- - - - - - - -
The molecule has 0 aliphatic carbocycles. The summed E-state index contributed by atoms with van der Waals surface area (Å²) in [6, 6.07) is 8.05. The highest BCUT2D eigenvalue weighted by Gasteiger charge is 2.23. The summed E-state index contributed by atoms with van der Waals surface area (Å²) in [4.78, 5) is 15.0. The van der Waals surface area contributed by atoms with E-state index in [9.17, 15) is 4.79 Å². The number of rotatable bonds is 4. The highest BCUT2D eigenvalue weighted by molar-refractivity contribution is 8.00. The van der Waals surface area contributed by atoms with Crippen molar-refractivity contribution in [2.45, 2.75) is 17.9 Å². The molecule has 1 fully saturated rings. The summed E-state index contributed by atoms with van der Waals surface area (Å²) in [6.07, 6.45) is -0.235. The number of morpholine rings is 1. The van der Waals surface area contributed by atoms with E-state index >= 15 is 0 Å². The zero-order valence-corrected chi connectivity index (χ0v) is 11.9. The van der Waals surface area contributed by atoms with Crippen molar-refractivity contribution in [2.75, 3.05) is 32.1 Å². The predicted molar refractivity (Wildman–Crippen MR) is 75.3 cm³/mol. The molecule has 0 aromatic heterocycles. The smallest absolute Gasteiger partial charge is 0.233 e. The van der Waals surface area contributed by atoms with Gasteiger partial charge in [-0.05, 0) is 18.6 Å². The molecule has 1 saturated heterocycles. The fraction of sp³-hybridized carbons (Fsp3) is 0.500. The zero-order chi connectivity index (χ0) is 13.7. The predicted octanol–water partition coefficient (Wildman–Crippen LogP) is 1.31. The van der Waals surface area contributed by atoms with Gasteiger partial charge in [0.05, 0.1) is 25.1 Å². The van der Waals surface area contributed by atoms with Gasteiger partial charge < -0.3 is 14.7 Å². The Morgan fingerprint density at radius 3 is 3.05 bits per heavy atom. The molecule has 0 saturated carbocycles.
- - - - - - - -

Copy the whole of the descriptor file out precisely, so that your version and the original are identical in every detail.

The molecule has 0 aliphatic carbocycles. The summed E-state index contributed by atoms with van der Waals surface area (Å²) in [6, 6.07) is 8.05. The highest BCUT2D eigenvalue weighted by Gasteiger charge is 2.23. The summed E-state index contributed by atoms with van der Waals surface area (Å²) in [4.78, 5) is 15.0. The van der Waals surface area contributed by atoms with E-state index in [9.17, 15) is 4.79 Å². The number of rotatable bonds is 4. The highest BCUT2D eigenvalue weighted by molar-refractivity contribution is 8.00. The van der Waals surface area contributed by atoms with Crippen molar-refractivity contribution in [2.45, 2.75) is 17.9 Å². The molecule has 1 fully saturated rings. The summed E-state index contributed by atoms with van der Waals surface area (Å²) in [6.07, 6.45) is -0.235. The number of morpholine rings is 1. The van der Waals surface area contributed by atoms with E-state index >= 15 is 0 Å². The zero-order valence-corrected chi connectivity index (χ0v) is 11.9. The van der Waals surface area contributed by atoms with Crippen molar-refractivity contribution in [2.75, 3.05) is 32.1 Å². The predicted molar refractivity (Wildman–Crippen MR) is 75.3 cm³/mol. The molecule has 0 aromatic heterocycles. The smallest absolute Gasteiger partial charge is 0.233 e. The van der Waals surface area contributed by atoms with Gasteiger partial charge in [-0.05, 0) is 18.6 Å². The molecule has 1 saturated heterocycles. The fraction of sp³-hybridized carbons (Fsp3) is 0.500. The zero-order chi connectivity index (χ0) is 13.7. The predicted octanol–water partition coefficient (Wildman–Crippen LogP) is 1.31. The van der Waals surface area contributed by atoms with Gasteiger partial charge in [0.05, 0.1) is 25.1 Å². The van der Waals surface area contributed by atoms with Gasteiger partial charge < -0.3 is 14.7 Å². The Morgan fingerprint density at radius 3 is 3.05 bits per heavy atom. The molecule has 0 saturated carbocycles.